Guy Vermeil & Stefan Bretenstein (Lenz & Staehelin): “The key to the sustainability lies in younger lawyers”

What are the secrets behind the success of this landmark Swiss law firm? Managing partners Stefan Bretenstein and Guy Vermeil, delve into the firm’s history and discuss its development.

Posted Thursday, November 9th 2017
Guy Vermeil & Stefan Bretenstein (Lenz & Staehelin): “The key to the sustainability lies in younger lawyers”

Leaders League. Lenz & Staehelin just celebrated its centenary. What are the reasons behind your longevity?

 

Stefan Bretenstein & Guy Vermeil. The reasons are entrepreneurship and a focus on client need and high-quality service.

 

It was a courageous decision by Conrad Staehelin to open a law office in Zurich in 1917. The real development of the law firm started, however, when his son Willy Staehelin joined. With his entrepreneurial spirit and American law background he was ideally positioned to serve American and other international companies that invested in Switzerland and expanded in Europe and across the world. Almost simultaneously, Raoul Lenz formed his law firm in Geneva in 1951 and was similarly focusing on international clients who were particularly attracted by his tax expertise, which was quite unique at the time.

 

A further key reason for the longevity of the firm was the decision taken to merge the Zurich based law firm Staehelin, Hafter, Jagmetti, Lutz & Partner and the Geneva based law firm Lenz, Schluep, Briner & de Coulon which precipitated the formation of Lenz & Staehelin on January 1st 1991. The firm therefore became the very first to have a national scope, and the first Swiss firm consisting of practice groups. The founders were true visionary leaders. Since then, the firm has continued to grow and remains Switzerland's largest independent law firm. We have never been a closed shop and encourage talent, with the promotion of new partners taking place almost every year.

 

Present in both Zurich and Geneva, how do you handle the specificities of the market?

 

With a strong presence in both legal centers, the firm is ideally placed to serve international and domestic clients for all Swiss matters. It also enables the firm to deal with language and cultural differences within Switzerland.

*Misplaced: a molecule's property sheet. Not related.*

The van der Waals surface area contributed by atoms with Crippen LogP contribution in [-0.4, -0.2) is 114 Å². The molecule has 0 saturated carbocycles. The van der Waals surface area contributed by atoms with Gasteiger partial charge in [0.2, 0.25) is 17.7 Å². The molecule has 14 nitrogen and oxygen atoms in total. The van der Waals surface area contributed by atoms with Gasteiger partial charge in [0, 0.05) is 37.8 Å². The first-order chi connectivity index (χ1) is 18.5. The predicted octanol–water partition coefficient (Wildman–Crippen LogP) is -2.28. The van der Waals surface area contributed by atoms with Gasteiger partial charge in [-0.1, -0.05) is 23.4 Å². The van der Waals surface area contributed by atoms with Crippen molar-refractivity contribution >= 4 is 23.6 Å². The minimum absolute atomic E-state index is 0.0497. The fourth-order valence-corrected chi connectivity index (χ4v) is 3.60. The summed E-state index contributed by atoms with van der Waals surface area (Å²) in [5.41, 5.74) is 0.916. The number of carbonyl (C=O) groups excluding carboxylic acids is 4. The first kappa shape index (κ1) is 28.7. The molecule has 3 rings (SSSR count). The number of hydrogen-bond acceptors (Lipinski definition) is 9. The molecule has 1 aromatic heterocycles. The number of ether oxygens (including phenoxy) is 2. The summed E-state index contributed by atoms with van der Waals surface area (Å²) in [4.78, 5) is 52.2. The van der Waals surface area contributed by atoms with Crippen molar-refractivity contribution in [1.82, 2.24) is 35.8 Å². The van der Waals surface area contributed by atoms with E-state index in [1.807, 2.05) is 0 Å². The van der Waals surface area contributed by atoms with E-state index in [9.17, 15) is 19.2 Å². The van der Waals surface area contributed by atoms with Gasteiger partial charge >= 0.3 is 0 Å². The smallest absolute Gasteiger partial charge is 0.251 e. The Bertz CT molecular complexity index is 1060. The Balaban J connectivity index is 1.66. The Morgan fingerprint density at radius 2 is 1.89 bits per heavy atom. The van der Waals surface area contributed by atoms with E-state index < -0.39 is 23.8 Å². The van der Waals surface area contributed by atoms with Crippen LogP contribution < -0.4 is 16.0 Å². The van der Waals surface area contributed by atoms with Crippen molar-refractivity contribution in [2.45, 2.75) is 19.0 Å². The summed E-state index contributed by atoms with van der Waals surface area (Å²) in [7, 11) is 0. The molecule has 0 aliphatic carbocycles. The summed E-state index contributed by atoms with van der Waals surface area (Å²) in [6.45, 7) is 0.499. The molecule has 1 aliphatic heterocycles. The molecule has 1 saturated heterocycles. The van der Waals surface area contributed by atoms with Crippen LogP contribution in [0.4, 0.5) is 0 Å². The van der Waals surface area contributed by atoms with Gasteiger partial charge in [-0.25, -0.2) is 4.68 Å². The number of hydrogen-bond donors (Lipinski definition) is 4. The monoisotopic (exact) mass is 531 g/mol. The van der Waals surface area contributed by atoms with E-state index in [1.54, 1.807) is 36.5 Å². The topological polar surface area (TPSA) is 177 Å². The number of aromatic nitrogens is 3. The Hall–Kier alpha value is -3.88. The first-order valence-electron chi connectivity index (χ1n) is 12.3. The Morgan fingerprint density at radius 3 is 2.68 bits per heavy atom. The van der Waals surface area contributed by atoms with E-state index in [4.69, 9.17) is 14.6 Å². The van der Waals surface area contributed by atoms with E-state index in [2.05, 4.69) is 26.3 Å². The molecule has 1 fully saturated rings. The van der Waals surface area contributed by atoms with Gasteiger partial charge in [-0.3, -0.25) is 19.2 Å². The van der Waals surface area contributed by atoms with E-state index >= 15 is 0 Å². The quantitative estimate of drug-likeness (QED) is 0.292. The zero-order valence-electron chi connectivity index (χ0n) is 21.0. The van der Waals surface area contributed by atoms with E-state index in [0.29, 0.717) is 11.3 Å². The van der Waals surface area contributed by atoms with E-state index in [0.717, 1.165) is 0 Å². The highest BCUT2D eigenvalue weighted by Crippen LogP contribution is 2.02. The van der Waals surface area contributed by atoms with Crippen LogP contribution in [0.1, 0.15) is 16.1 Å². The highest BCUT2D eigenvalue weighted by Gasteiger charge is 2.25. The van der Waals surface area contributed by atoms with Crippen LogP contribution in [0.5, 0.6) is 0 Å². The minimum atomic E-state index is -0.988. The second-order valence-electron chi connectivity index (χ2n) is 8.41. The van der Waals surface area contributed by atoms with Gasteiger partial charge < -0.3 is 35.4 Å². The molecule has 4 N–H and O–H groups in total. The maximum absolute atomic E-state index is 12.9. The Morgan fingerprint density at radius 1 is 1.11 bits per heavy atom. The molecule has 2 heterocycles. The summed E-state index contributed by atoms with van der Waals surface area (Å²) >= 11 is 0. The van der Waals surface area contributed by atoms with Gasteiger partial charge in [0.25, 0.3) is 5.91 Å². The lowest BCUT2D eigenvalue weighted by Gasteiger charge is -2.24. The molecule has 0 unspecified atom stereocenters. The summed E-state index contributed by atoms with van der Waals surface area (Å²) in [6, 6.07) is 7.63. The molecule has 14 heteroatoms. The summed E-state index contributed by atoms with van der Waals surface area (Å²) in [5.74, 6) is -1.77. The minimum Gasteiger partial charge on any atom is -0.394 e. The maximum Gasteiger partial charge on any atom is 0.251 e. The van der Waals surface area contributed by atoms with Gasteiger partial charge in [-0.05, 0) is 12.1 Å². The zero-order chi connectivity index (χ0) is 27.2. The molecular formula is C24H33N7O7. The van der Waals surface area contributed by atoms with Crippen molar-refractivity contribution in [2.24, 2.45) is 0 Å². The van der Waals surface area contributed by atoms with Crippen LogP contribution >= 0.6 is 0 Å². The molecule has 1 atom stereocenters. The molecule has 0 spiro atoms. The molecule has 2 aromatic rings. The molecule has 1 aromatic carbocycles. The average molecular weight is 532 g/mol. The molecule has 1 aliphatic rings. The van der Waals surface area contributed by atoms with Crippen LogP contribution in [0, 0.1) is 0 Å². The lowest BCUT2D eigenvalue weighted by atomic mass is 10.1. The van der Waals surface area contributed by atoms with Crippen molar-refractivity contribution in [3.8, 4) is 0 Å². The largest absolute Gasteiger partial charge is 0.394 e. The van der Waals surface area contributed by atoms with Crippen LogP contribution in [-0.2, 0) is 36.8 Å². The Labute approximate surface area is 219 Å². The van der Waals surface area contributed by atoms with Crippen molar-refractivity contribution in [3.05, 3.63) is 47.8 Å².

With the early merger, Lenz & Staehelin were able to establish a national presence many years before its Swiss competitors. And the firm’s practice groups do correspond to the economic reality of both cities. In other words, while Zurich is more focused on industry, Geneva is more geared to finance, with a broader banking group than Zurich.

 

Based on your experience, how should a law firm cope with changes in technology?

 

Technological development will greatly change the legal profession in the next five to ten years. Smart contracts and intelligent software will primarily affect the in-house legal services of companies and those law firms providing commodity services. IT will enable those players in the legal market to more efficiently deal with the wave of regulations that has come in the wake of the financial crisis.

 

Our firm pays close attention to developments in technology and is currently reviewing such new products with a view to possible implementation at our firm. This is key to our business and significant investments are being made. We are already using cutting edge software for our investigations mandates. However, new technology must pass a cost-benefit test. It’s vital to consider that Switzerland has a trilingual legal culture and is a relatively small jurisdiction. With these limitations, it's more costly and time-consuming to develop cost-efficient legal tech products. We primarily see new technology as an instrument for a law firm like ours to work more efficiently, which means faster and at lower cost for clients. Our focus will remain on the needs of clients and quality of legal services.

 

In a few words, how would you describe the firm's philosophy?

 

As mentioned earlier, we focus first on client need, quality of service and entrepreneurial thinking. We believe the key lies with younger lawyers. This is the reason why we pay attention to training: we organize internal training per practice group, a key subject is addressed every time and we concentrate on the scientific aspects, so as to stay at the cutting edge of matters dealt. Each partner does both training and pro bono work. It shows social responsibility. A law firm of our level requires a lot of work from the young associates: we also insist on their well-being, and indeed on the well-being of all employees. In this regard, we have started to organize high performance sports and outdoor activities.

 

We try our best to be attentive to the needs of the younger generation: this is one of the vital elements to remain ahead.

 

E.S.